Some art critics have been sceptical of the claim that Tyson’s work derives from and appeals to big and difficult ideas, and have seen his work as more kitsch than complex. Writing about Large Field Array in Art in America, Matthew Guy Nichols wrote: “These associations proliferate in many directions at once, creating an endless chain of signification that theoretically links all the units in the grid and ultimately asserts that everything in the universe in somehow connected. While this possibility is interesting to ponder...Large Field Array can also seem more trite than profound. This may be due to the extremely high production values and hyper-realism of the sculptures, which would make more visual sense in the context of certain theme parks. Indeed, I found myself thinking that Walt Disney had already addressed these issues in his Magic Kingdom, to the tune of ‘It’s a small world after all.’”[8]

Some of Tyson’s more hostile critics, by contrast, have acknowledged and respected the intellectual rigour of Tyson’s work, but have felt that he is too dispassionate and clinical an artist. Adrian Searle has written that, “Tyson’s conceptually inventive and quirky games - like watching Douglas Adams meet Marcel Duchamp over chess - leave me a bit cold. I find the profligacy of his art wearying.”[9] Michael Glover, also writing about Tyson’s Turner Prize victory, agreed that, “Tyson has a big brain and lots of loudly voiced ideas about the ‘global totality of knowledge and language’ but, taken together, the work seems emotionally thin, more the tricksy, adroit antics of some brainbox than art of any memorable substance.”[10]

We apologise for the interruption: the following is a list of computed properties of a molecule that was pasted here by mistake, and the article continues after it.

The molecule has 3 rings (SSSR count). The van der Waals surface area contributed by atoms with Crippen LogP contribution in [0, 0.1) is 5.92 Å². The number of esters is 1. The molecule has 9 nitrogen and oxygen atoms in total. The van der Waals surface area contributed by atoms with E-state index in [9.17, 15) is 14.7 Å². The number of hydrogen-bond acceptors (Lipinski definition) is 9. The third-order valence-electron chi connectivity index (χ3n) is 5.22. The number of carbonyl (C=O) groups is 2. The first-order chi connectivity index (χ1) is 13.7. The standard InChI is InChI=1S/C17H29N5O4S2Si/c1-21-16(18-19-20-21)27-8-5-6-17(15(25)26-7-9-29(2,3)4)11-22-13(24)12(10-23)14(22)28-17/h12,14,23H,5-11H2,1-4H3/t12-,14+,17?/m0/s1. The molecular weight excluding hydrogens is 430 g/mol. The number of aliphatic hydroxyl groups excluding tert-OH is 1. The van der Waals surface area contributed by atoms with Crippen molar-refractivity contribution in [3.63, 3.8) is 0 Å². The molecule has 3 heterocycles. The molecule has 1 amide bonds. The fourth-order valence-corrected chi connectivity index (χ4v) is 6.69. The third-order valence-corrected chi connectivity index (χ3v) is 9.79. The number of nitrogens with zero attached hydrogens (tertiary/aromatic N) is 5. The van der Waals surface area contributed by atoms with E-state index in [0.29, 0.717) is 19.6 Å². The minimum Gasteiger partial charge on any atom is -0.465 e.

Personal life[edit]

In his personal life, Tyson has admitted to having experienced a gambling addiction[11] at various times during his adult life, which he confronted just before he won the Turner Prize in 2002.[citation needed]

His favourite gambling method was roulette, which he described as:

the full Dostoevsky - it’s your life in a spin. Once you get in the flow of that, it’s almost like a religious experience.[12]

The roulette table is one of the inspirations behind his acclaimed History Paintings series, and other motifs from gambling and betting recur throughout his work. The University of Brighton awarded him an Honorary Doctor of Letters in summer 2005.


  1. ^ a b Keith Tyson, Mead Carney Fine Art. Retrieved 9 June 2012.
  2. ^ Keith Tyson, 'Can do better', The Guardian, 26 June 2006
  3. ^ Barrell, 'Rising to the equation'
  4. ^ Walter Robinson, 'Weekend Update',, 11 November 2007
  5. ^ Quoted on BBC Online, 'Keith Tyson wins 2002 Turner', 9 December 2002
  6. ^ Rachel Campbell-Johnston, 'The shock of the now', The Times, 10 December 2002 [1]